Physiotherapists task govt on funding, seek directorate
AS the world observes World Physiotherapy Day today, practitioners under the aegis of the Nigeria Society of Physiotherapy (NSP), have urged the Federal Government to fund training of specialist physiotherapists across the federation, even as they enjoin the government to create a directorate for the profession at the Federal Ministry of Health.
World Physiotherapy Day, observed every September 8, is an opportunity for physiotherapists around the world to raise the profile of the profession, and highlight its contribution to global health.
This year’s theme is “Fulfilling potential.” According to the NSP President, Taiwo Oyewumi, this year’s theme is very imperative since “physiotherapists are the practitioners of choice in helping people with long-term conditions to achieve their goals, fulfill their potential and participate fully in the society.”
Oyewumi told The Guardian yesterday, that while “many people with long-term health conditions or disabilities lead fulfilled lives, some do not because they do not receive the right kind of support.”
But “this can be devastating to individuals and this waste of potential also has a cost to others, families, communities and societies,” the physiotherapist said.
Chairman of Nwuga Physiotherapy Foundation (NPF), Dr Michael Egwu, a Consultant Physiotherapist at the Obafemi Awolowo University Teaching Hospital (OAUTH), said there is an urgent need to change the practice of physiotherapy in Nigeria to international standards through research. “We are, therefore, calling on all well-meaning Nigerians at home and in the Diaspora to support us to ensure the growth and development of this drugless way of healing.
NPF is ready to collaborate with individuals, donor agencies and corporate organisations. “It is our hope that encouraging physiotherapists to engage in original research will lead to inventions and improved skills.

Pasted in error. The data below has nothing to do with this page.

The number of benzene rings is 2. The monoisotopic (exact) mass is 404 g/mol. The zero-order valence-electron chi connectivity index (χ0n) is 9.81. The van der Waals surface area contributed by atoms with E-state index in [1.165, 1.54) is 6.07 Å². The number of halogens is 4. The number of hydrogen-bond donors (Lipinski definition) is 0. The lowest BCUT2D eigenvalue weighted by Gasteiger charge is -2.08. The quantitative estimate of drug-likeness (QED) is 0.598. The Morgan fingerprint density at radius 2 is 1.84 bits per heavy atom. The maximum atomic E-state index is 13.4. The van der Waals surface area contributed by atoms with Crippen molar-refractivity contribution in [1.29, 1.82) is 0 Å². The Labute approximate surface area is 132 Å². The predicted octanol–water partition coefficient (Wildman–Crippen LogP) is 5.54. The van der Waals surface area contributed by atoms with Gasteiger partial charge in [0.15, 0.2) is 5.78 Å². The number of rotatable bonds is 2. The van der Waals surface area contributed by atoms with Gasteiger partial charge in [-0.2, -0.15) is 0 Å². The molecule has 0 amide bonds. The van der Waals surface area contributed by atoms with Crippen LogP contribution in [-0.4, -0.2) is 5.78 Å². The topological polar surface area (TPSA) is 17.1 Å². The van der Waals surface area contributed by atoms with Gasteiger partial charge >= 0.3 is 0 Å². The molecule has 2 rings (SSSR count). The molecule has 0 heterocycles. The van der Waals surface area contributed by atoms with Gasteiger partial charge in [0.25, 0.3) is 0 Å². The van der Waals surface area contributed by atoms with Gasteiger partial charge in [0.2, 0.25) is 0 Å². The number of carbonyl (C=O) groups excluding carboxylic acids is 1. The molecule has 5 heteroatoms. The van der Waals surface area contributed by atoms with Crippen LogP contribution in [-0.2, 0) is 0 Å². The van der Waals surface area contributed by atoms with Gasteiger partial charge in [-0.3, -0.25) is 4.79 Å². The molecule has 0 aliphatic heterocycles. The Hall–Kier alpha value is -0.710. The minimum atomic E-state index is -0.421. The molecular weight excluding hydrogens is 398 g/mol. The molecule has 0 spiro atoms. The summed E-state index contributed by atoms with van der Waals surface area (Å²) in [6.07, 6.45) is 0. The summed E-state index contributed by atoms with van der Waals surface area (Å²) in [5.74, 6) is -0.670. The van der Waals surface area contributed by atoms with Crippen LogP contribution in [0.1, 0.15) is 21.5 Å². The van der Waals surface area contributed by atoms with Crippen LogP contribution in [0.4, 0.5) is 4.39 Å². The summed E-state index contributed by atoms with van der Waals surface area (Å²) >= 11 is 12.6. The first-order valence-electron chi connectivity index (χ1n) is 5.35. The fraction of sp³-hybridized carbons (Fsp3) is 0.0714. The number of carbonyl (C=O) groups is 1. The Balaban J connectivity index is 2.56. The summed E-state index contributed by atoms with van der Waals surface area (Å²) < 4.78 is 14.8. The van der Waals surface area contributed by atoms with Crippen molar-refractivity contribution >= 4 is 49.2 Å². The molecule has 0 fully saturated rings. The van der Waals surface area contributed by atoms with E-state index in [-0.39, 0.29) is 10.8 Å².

Development of novel skills and patenting the skills and inventions will impact on humanity by improved physiotherapy service delivery by skilled and well-equipped therapists.
This will surely domicile intellectual property and reduce capital flight through medical tourism and attract foreign direct investment in the physiotherapy industry in Nigeria,” Egwu said.
NPF, named after the late erudite first professor of Physiotherapy in Africa, Vincent Chukuka Babatunde Nwuga who was an Emeritus professor in the Department of Medical Rehabilitation, College of Health Sciences, Obafemi Awolowo University (OAU), is aimed at facilitating ground-breaking and novel researches among Nigerian Physiotherapists both at home and abroad.
Oyewumi added that creation of directorate for physiotherapy at the ministry would “help physiotherapists to give informed advice to the Ministry and Government early enough during policy formulation,” adding funding for training of specialists physiotherapists would enable practitioners to render specialise services to Nigerians.
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